Large structural allografts used for reconstruction of bone defects after revision arthroplasty and tumor resection fracture up to 27% of the time from osteolytic resorption around the fixation screw holes and tendon or ligament attachment sites. Treating structural allografts before implantation with bisphosphonates may inhibit local osteoclastic processes and prevent bone resorption and the development of stress risers, thereby reducing the long-term fracture rate. Taking advantage of allografts' open-pore structure, we asked whether passive soaking or positive-pressure pumping was a more efficient technique for delivering bisphosphonates. We treated matched pairs of ovine tibial allografts with fluids containing Tc-99m pamidronate and toluidine blue stain to facilitate indicator distribution analysis via microSPECT-microCT imaging and light microscopy, respectively. Surfactants octylphenoxy polyethoxy ethanol or beractant were added to the treatment fluids to reduce flow resistance of solutions pumped through the allografts. Indicator distribution after 1 hour of soaking produced a thin ring around periosteal and endosteal surfaces, while pumping for 10 minutes produced a more even distribution throughout the allograft. Flow resistance was reduced with octylphenoxy polyethoxy ethanol but unaffected with beractant. Pumped allografts displayed a more homogeneous indicator distribution in less time than soaking while surfactants enhanced fluid movement.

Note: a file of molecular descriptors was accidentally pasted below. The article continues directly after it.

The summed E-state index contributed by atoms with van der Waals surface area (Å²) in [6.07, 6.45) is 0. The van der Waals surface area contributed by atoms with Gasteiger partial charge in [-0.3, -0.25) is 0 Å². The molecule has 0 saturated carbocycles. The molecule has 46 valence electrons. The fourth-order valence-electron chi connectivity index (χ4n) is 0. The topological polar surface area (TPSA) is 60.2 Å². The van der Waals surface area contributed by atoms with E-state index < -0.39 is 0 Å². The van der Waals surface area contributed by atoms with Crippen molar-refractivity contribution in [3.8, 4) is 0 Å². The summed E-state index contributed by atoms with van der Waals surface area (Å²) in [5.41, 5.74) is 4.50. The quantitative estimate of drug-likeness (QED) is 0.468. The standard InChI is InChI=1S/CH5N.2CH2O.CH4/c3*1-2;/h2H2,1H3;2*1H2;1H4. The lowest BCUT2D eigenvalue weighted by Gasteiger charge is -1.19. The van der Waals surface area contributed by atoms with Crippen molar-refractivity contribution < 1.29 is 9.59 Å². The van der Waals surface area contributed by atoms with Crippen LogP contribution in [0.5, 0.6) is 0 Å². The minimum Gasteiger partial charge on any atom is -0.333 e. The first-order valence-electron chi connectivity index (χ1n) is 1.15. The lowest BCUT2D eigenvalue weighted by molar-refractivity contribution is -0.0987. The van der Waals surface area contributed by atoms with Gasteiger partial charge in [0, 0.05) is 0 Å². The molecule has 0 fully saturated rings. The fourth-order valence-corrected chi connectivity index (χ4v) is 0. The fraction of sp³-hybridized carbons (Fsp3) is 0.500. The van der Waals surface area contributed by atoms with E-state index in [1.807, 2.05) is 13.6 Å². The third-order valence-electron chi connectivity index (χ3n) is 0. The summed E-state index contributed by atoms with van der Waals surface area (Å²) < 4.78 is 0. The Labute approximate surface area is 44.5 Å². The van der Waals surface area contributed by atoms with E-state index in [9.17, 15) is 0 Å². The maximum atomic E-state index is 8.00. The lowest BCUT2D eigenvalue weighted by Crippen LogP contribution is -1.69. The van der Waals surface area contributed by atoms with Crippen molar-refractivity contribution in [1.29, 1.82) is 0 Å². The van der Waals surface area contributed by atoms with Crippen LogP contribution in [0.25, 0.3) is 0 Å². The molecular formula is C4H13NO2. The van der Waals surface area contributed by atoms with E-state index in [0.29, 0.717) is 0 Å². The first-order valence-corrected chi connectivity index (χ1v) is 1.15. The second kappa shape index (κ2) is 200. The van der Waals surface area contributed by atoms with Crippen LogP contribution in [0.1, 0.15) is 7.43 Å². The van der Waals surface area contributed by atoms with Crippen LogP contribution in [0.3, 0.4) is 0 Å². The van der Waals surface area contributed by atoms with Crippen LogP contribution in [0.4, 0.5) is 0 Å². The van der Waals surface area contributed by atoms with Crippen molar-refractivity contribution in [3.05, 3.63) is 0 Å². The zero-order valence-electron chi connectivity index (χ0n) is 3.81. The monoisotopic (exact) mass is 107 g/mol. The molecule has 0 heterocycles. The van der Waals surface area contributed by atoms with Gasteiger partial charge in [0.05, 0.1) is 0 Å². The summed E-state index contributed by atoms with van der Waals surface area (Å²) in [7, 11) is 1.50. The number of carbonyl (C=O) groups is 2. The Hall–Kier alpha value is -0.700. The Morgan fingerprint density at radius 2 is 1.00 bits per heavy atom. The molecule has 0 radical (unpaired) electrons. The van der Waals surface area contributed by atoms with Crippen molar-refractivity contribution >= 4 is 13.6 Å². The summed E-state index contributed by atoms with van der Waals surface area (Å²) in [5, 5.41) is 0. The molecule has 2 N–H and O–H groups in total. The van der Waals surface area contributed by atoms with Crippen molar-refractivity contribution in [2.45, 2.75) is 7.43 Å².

ASJC Scopus subject areas
- Orthopedics and Sports Medicine